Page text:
Guys, I've just cruised like a missile thorugh Aaron Sweet's 66 poems to date, which are largely without comment - and despite his poem 'A Plague Upon Your Vaunting'(blush) I consider he might be a candidate for our most c.o.n.s.t.r.u.c.t.i.v.e. comments. A number of his poems are slight, but not without 'one-glance' thought. And Matthew, if you've taken your mind out of its cast, you can join in too.. remember, a report is always a report on the reporter too...
    At least it may indicate to Aaron whether it's worth staying with this nest of vipers? How about it, now you've handled Emily's breasts so glovingly?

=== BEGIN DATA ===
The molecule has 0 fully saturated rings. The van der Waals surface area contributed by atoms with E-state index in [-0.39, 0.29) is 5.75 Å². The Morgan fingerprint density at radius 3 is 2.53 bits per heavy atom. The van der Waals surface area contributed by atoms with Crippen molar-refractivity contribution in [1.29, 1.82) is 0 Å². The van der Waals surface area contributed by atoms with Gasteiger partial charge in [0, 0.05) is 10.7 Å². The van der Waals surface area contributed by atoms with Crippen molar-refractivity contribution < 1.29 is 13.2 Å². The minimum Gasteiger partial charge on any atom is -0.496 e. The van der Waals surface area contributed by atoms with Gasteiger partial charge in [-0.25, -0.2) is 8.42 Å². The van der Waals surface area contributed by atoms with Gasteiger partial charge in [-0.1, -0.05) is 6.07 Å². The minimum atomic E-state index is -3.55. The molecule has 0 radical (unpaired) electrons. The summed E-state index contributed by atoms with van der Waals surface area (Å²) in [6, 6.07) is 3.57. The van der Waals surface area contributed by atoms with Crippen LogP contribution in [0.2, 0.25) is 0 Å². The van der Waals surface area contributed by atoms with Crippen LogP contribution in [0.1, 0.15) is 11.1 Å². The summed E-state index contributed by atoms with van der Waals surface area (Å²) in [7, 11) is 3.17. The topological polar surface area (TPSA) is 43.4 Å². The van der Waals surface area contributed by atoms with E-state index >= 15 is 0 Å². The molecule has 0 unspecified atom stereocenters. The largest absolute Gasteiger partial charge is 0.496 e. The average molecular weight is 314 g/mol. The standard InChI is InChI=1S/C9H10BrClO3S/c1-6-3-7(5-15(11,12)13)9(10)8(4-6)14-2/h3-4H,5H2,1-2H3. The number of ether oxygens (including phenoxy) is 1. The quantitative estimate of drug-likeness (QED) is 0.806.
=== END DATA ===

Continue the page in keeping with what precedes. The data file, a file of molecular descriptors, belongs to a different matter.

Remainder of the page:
• Rookie Allan James Saywell (8/30/2005 5:16:00 AM) Post reply

    well Lamont why dont you write some poetry and you really are not dead

  • Rookie Shelley B. Keats (8/29/2005 10:51:00 PM) Post reply | Read 1 reply

    I am convinced that the best thing going on this site is the Hepner gang (Gershon, Linda and Jessica) . Give them a read- and no, I am not a Hepner.

    Replies for this message:
[Hata Bildir]